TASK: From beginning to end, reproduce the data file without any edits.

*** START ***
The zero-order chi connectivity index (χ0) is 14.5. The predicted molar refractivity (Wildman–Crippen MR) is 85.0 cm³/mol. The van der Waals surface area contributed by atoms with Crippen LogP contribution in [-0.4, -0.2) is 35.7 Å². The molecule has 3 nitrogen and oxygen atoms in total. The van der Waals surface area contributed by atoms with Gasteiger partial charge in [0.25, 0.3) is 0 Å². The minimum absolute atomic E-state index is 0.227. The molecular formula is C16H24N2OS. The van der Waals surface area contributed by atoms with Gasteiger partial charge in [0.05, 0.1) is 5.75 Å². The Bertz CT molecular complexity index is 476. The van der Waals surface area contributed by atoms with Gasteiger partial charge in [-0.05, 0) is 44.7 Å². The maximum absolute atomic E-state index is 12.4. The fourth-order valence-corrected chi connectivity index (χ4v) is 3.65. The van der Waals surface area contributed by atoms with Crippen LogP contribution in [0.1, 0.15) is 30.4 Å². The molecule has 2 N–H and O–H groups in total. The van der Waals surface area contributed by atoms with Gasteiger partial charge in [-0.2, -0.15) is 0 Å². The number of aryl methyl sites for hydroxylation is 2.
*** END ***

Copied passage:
The zero-order chi connectivity index (χ0) is 14.5. The predicted molar refractivity (Wildman–Crippen MR) is 85.0 cm³/mol. The van der Waals surface area contributed by atoms with Crippen LogP contribution in [-0.4, -0.2) is 35.7 Å². The molecule has 3 nitrogen and oxygen atoms in total. The van der Waals surface area contributed by atoms with Gasteiger partial charge in [0.25, 0.3) is 0 Å². The minimum absolute atomic E-state index is 0.227. The molecular formula is C16H24N2OS. The van der Waals surface area contributed by atoms with Gasteiger partial charge in [0.05, 0.1) is 5.75 Å². The Bertz CT molecular complexity index is 476. The van der Waals surface area contributed by atoms with Gasteiger partial charge in [-0.05, 0) is 44.7 Å². The maximum absolute atomic E-state index is 12.4. The fourth-order valence-corrected chi connectivity index (χ4v) is 3.65. The van der Waals surface area contributed by atoms with Crippen LogP contribution in [0.1, 0.15) is 30.4 Å². The molecule has 2 N–H and O–H groups in total. The van der Waals surface area contributed by atoms with Gasteiger partial charge in [-0.2, -0.15) is 0 Å². The number of aryl methyl sites for hydroxylation is 2.